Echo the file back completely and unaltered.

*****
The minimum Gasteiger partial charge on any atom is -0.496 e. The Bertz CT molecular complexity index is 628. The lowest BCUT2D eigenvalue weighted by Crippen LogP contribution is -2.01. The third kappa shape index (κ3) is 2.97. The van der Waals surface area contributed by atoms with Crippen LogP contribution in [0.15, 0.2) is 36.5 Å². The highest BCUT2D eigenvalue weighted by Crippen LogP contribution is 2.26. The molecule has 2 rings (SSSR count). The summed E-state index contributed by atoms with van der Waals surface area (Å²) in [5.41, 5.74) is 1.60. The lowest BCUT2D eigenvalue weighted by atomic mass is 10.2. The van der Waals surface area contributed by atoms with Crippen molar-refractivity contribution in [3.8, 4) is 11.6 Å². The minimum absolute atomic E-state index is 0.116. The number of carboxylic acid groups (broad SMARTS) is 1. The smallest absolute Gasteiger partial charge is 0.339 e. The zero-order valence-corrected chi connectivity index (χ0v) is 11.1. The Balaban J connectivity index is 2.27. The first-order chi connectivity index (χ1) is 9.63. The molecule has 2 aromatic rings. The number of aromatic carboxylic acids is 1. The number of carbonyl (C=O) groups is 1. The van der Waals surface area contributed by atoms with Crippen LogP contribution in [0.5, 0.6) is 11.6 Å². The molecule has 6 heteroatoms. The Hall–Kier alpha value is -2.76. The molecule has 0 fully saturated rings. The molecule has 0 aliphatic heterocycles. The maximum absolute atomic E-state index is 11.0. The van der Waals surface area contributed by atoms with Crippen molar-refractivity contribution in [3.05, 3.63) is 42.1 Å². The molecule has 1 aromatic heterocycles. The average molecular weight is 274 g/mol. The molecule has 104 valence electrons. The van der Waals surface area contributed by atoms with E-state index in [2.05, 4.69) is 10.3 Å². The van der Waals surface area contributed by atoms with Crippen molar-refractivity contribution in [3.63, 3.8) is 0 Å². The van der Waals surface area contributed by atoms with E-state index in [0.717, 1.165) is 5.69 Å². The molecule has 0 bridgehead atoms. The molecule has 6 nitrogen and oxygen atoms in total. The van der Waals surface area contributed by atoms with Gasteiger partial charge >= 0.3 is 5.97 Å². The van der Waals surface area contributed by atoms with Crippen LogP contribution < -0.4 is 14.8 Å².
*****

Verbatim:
The minimum Gasteiger partial charge on any atom is -0.496 e. The Bertz CT molecular complexity index is 628. The lowest BCUT2D eigenvalue weighted by Crippen LogP contribution is -2.01. The third kappa shape index (κ3) is 2.97. The van der Waals surface area contributed by atoms with Crippen LogP contribution in [0.15, 0.2) is 36.5 Å². The highest BCUT2D eigenvalue weighted by Crippen LogP contribution is 2.26. The molecule has 2 rings (SSSR count). The summed E-state index contributed by atoms with van der Waals surface area (Å²) in [5.41, 5.74) is 1.60. The lowest BCUT2D eigenvalue weighted by atomic mass is 10.2. The van der Waals surface area contributed by atoms with Crippen molar-refractivity contribution in [3.8, 4) is 11.6 Å². The minimum absolute atomic E-state index is 0.116. The number of carboxylic acid groups (broad SMARTS) is 1. The smallest absolute Gasteiger partial charge is 0.339 e. The zero-order valence-corrected chi connectivity index (χ0v) is 11.1. The Balaban J connectivity index is 2.27. The first-order chi connectivity index (χ1) is 9.63. The molecule has 2 aromatic rings. The number of aromatic carboxylic acids is 1. The number of carbonyl (C=O) groups is 1. The van der Waals surface area contributed by atoms with Crippen LogP contribution in [0.5, 0.6) is 11.6 Å². The molecule has 6 heteroatoms. The Hall–Kier alpha value is -2.76. The molecule has 0 fully saturated rings. The molecule has 0 aliphatic heterocycles. The maximum absolute atomic E-state index is 11.0. The van der Waals surface area contributed by atoms with Crippen molar-refractivity contribution in [3.05, 3.63) is 42.1 Å². The molecule has 1 aromatic heterocycles. The average molecular weight is 274 g/mol. The molecule has 104 valence electrons. The van der Waals surface area contributed by atoms with E-state index in [2.05, 4.69) is 10.3 Å². The van der Waals surface area contributed by atoms with Crippen molar-refractivity contribution in [3.63, 3.8) is 0 Å². The van der Waals surface area contributed by atoms with E-state index in [0.717, 1.165) is 5.69 Å². The molecule has 0 bridgehead atoms. The molecule has 6 nitrogen and oxygen atoms in total. The van der Waals surface area contributed by atoms with Gasteiger partial charge >= 0.3 is 5.97 Å². The van der Waals surface area contributed by atoms with Crippen LogP contribution < -0.4 is 14.8 Å².